Also, we got a lot of calls from couples that had their photographer dump them for a better paying job. Usually we can’t help because the couple expects another ‘cheap deal‘, which is precisely why they got into this mess and why their original photographer moved on to greener deals!
Save Money / Hire a Photography Student:
Oh please, say you aren’t even considering this option!? This idea was suggested on Good Morning America, and had a huge backlash from their viewers. (Rightly so!) This is a one-time thing, and you only have one time to get it right. Working with someone who understands what it takes to get it right and has proven themselves over and over again is the closest thing to a ‘sure thing‘ you will ever get. It seems crazy to spend a penny for a photographer to practice! Besides, you aren’t doing yourself any favor saving a little bit of money and ending up with photos that look like they were taken by a student.
Do Your Homework:
Regrettably, couples regularly overlook the most valuable resource that is available to them these days, which is ‘reviews‘ from past clients. You’d have to be crazy not to see what people are saying about something this important. Reviews are probably your best indication of what you will get (good or bad), and is a terrific way to really see the character and quality of what you are paying for. Reviews can clarify why different photographers charge different amounts, and gives you certainty in allowing yourself to spend a bit more on something that is worthy of the money.
Still, price is not the only indication of what you will get. Couples make the mistake of being caught by ‘reverse psychology‘ often as well, and will hire the most expensive photographer they find – as a way of assuring themselves they have ‘the best‘, but price alone – without some homework – signifies nothing at all. Expensive alone doesn’t guarantee a good result.
Value should be your objective – not the price – because value isn’t defined by price. Value is defined by getting something worth paying for! You’ll find value by going with a proper balance of your heart (we love this photographer) and mind (we can afford them) and gut (we can trust them). I discuss ‘Money Well Spent‘ in a previous article, and in there I suggest asking yourself the following question:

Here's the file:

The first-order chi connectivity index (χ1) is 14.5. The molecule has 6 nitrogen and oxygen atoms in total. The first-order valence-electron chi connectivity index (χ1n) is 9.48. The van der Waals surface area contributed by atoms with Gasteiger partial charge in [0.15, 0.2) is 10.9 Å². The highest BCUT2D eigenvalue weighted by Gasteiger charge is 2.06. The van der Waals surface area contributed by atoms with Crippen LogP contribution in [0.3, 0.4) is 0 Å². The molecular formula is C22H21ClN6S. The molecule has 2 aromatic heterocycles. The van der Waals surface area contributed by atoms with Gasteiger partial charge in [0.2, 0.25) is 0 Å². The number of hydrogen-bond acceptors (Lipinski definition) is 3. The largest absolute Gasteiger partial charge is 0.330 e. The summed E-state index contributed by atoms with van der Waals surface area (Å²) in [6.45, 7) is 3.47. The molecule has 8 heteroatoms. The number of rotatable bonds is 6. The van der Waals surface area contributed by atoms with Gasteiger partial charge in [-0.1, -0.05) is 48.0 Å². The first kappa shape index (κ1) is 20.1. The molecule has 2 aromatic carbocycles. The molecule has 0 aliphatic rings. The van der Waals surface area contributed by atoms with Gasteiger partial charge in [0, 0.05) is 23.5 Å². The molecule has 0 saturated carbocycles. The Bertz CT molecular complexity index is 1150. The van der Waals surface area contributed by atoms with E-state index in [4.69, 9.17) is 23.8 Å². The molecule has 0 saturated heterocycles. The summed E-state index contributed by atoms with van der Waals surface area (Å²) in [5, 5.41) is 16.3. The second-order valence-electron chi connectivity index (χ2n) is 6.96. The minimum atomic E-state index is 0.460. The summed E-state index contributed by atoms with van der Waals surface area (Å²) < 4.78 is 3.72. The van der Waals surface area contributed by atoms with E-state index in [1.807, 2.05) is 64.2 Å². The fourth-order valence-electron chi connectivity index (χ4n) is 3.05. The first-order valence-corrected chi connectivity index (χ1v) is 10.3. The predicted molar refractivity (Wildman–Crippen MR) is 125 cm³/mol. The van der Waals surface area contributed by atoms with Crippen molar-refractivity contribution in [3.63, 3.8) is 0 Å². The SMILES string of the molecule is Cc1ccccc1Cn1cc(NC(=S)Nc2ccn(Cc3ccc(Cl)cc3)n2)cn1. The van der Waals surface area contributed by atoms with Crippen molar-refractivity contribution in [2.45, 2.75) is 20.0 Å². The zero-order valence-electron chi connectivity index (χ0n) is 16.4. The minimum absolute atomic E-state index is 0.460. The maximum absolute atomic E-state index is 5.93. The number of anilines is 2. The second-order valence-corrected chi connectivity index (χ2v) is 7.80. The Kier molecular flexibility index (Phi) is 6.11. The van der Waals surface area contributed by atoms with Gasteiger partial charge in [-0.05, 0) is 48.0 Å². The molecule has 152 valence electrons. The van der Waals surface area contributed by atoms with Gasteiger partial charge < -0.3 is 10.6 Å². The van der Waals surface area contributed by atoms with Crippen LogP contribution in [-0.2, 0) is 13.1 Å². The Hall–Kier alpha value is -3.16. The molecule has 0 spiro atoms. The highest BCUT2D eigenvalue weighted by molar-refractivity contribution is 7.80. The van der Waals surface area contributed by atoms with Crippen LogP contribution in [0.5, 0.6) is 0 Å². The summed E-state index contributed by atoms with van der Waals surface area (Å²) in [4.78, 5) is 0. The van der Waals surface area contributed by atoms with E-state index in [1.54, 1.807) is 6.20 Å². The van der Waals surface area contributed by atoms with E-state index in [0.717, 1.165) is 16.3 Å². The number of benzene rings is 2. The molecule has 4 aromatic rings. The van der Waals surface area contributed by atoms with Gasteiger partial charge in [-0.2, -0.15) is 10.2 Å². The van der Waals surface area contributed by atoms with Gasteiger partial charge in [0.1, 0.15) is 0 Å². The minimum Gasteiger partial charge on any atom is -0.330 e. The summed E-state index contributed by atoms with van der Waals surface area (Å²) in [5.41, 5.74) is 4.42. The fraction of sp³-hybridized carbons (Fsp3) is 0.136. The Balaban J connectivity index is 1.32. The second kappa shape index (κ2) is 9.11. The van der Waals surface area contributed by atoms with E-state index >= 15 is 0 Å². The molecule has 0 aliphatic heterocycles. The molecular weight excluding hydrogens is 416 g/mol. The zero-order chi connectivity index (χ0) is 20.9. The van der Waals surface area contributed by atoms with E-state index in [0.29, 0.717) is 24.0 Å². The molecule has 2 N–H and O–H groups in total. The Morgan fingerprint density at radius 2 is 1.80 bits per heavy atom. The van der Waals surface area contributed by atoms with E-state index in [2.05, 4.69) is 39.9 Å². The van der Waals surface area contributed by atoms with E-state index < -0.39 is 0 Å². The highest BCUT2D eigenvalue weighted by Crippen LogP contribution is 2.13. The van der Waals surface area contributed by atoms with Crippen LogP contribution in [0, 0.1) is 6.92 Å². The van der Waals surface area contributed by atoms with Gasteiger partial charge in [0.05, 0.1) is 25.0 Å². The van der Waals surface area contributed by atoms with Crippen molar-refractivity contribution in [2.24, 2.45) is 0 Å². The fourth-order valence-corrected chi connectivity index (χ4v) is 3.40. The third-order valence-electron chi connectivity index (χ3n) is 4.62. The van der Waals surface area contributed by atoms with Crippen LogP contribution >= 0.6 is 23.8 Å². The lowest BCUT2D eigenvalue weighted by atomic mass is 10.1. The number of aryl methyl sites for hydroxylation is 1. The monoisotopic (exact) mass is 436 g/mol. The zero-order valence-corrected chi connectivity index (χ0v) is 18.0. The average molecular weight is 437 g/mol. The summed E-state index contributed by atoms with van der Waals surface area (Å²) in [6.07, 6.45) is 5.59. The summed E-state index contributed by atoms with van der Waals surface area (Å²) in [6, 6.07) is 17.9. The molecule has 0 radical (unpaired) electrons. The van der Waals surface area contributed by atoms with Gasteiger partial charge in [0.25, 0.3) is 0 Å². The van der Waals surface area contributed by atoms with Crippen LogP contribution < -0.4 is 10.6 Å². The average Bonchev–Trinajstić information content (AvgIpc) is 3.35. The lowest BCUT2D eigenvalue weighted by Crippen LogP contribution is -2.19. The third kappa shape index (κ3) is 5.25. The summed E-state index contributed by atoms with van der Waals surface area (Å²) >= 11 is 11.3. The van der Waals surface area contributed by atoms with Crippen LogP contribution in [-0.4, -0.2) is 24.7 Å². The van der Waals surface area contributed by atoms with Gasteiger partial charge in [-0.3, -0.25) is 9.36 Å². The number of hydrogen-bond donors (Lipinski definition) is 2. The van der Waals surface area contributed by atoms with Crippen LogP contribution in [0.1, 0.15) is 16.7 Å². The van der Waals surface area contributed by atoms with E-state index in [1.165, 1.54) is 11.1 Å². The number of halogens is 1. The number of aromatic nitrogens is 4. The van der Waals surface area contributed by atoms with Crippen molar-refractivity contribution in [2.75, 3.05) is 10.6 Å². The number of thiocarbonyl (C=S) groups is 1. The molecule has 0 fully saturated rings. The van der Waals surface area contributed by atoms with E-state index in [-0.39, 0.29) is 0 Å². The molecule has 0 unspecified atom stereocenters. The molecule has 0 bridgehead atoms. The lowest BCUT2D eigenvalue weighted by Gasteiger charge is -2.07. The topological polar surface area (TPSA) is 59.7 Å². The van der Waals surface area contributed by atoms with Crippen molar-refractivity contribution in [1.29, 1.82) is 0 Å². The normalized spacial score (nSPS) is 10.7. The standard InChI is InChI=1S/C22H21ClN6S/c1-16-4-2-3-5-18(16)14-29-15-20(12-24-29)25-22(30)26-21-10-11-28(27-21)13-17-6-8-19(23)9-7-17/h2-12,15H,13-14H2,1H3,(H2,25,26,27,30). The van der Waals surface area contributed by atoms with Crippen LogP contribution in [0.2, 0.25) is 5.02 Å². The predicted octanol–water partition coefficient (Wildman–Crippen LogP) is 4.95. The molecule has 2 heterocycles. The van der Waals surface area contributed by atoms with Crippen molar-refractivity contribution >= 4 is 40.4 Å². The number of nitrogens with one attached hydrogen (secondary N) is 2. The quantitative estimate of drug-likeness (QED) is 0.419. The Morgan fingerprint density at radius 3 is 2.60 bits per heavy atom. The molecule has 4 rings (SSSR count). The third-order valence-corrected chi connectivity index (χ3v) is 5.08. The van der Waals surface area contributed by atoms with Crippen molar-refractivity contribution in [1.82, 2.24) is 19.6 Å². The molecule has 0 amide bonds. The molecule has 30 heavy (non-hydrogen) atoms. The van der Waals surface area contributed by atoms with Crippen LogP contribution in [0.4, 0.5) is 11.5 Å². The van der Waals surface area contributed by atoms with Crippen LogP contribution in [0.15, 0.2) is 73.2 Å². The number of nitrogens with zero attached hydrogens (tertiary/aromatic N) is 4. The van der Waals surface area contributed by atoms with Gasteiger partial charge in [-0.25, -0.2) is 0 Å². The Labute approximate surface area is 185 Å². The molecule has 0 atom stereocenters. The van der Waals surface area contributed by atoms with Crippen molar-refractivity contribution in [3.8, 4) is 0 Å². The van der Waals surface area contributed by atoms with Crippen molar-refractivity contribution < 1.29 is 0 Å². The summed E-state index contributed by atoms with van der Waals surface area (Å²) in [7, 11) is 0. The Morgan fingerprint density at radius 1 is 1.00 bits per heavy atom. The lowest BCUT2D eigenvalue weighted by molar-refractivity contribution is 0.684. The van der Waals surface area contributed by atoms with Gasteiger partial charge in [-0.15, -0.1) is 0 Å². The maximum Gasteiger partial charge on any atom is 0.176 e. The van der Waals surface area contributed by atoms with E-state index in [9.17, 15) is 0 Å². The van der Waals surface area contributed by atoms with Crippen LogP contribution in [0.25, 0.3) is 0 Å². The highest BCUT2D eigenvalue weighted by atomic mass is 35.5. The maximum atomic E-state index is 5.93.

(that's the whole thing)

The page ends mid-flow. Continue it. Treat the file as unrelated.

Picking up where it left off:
” Would you rather spend a little money on something you regret, or a lot of money on something you love!? “
Spending a bit more makes total sense when you look at it like that. It’s an investment with a reward later on. Photos are the one thing that you’ll have after the wedding that define your day, that you’ll have to show your children, and you can cherish forever! Facebook and your iPad probably won’t be around 10 years from now, (and even if they are, I doubt you’ll use them), so don’t settle for that quick-fix now either! These moments don’t come lightly, nor do they come often, so don’t end up regretting your decision about photography as soon as the wedding ends. It will be a choice you will live with for the rest of your live.
I noticed Huffington Post published almost a duplicate article not long after I wrote this one entitled: How NOT to choose a wedding photographer. It has a few other factors that you might want to consider as well, like being too busy, (which might mean less personalized attention), and being recommended by another vendor or your coordinator (which might be a little kickback, buddy-buddy system going on)… so be careful and do your homework.